Enrolling In Medicare
Enrolling in Medicare is a big step and will want to be sure to ready when the time comes. There are specific rules mandated by Social Security for enrolling in Medicare and you will want to be prepared.
- You must be 65 to enroll in Medicare—your spouse’s age doesn’t count.
- You may enroll in Medicare even if you’re not collecting Social Security yet.
- You are allowed to enroll in Medicare even if you work past age 65 and have employer coverage, or you are 65 and have coverage through your spouse’s employer.
When to Enroll in Medicare
Your first chance to sign up for Medicare is called your Initial Enrollment Period (IEP). It happens around your 65th birthday and lasts a total of 7 months. It includes your birthday month plus the 3 months before and the 3 months after. It’s best to sign up early to avoid gaps in coverage and late enrollment penalties.
Once you have enrolled in Medicare you may want to add protection for things that Original Medicare does not cover. Take a look at Medicare Basics for more information.
You might be enrolled in Medicare automatically if you currently receive Social Security or Railroad Retirement Board benefits. You’ll receive your Medicare card in the mail a few months before your 65th birthday. You still have an IEP during which you may make Medicare coverage decisions. Once your Initial Enrollment Period has arrived you will need to be sure to understand the Basics of Medicare. Enrolling in Medicare can seem like a real challenge. We would be glad to help you meet the challenge of enrolling in Medicare.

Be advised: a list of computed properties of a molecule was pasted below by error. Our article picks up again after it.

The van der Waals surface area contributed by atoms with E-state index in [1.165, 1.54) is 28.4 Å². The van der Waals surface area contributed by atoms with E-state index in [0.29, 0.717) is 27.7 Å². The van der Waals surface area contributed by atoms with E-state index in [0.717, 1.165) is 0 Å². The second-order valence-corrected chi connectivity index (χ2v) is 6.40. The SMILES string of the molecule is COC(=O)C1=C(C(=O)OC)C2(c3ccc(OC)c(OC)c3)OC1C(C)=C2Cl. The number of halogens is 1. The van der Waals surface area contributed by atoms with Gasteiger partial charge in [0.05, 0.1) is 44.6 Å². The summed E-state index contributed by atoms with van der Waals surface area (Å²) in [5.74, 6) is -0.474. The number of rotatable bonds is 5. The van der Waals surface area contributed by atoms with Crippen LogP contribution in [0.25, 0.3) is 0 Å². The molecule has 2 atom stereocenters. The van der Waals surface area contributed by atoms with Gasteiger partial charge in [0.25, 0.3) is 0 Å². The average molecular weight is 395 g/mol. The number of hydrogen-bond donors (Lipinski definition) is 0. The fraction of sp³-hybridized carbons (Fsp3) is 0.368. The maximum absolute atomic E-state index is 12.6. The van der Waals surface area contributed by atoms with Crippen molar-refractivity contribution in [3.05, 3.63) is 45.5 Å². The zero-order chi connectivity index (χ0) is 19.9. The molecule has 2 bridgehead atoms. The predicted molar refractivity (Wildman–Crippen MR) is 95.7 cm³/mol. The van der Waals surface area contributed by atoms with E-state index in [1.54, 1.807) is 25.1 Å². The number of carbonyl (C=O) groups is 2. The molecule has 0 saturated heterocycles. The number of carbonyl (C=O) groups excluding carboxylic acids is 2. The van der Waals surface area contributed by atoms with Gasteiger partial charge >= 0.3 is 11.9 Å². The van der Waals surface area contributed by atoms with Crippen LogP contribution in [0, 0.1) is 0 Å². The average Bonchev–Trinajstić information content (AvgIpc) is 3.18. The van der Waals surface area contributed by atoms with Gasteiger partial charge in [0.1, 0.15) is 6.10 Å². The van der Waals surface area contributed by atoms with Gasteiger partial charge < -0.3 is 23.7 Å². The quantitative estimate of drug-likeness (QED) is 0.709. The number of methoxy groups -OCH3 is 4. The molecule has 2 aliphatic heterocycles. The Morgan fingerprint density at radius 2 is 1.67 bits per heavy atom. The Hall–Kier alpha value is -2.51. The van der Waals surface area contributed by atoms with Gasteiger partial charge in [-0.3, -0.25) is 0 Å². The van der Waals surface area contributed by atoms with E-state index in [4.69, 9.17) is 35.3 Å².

If you have already enrolled in Medicare and need help choosing what plan will meet your needs read more here. Feel free to contact us today for assistance.
Contact us for assistance today
By submitting this form and providing this information, you agree that an authorized representative or licensed insurance agent may contact you by phone, e-mail or mail to answer your questions and provide additional information about Medicare Advantage, Part D or Medicare Supplement Insurance plans.